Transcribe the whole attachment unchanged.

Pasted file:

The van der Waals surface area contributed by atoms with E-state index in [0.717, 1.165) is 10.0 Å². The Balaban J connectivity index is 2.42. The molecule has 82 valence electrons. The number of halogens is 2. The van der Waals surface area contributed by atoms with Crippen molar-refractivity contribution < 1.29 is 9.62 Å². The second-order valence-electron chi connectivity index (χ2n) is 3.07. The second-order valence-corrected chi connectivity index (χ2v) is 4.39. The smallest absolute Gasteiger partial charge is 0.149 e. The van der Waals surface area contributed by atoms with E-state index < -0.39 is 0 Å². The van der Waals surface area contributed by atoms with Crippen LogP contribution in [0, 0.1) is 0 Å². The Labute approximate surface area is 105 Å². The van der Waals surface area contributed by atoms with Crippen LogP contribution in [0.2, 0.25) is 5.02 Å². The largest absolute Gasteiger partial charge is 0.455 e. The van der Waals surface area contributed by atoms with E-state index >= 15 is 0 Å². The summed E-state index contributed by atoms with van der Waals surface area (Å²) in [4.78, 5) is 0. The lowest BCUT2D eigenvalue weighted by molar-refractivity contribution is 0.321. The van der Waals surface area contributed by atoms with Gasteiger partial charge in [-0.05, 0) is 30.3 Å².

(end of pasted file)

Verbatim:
The van der Waals surface area contributed by atoms with E-state index in [0.717, 1.165) is 10.0 Å². The Balaban J connectivity index is 2.42. The molecule has 82 valence electrons. The number of halogens is 2. The van der Waals surface area contributed by atoms with Crippen molar-refractivity contribution < 1.29 is 9.62 Å². The second-order valence-electron chi connectivity index (χ2n) is 3.07. The second-order valence-corrected chi connectivity index (χ2v) is 4.39. The smallest absolute Gasteiger partial charge is 0.149 e. The van der Waals surface area contributed by atoms with E-state index < -0.39 is 0 Å². The van der Waals surface area contributed by atoms with Crippen LogP contribution in [0, 0.1) is 0 Å². The Labute approximate surface area is 105 Å². The van der Waals surface area contributed by atoms with Crippen LogP contribution in [0.2, 0.25) is 5.02 Å². The largest absolute Gasteiger partial charge is 0.455 e. The van der Waals surface area contributed by atoms with E-state index >= 15 is 0 Å². The summed E-state index contributed by atoms with van der Waals surface area (Å²) in [4.78, 5) is 0. The lowest BCUT2D eigenvalue weighted by molar-refractivity contribution is 0.321. The van der Waals surface area contributed by atoms with Gasteiger partial charge in [-0.05, 0) is 30.3 Å².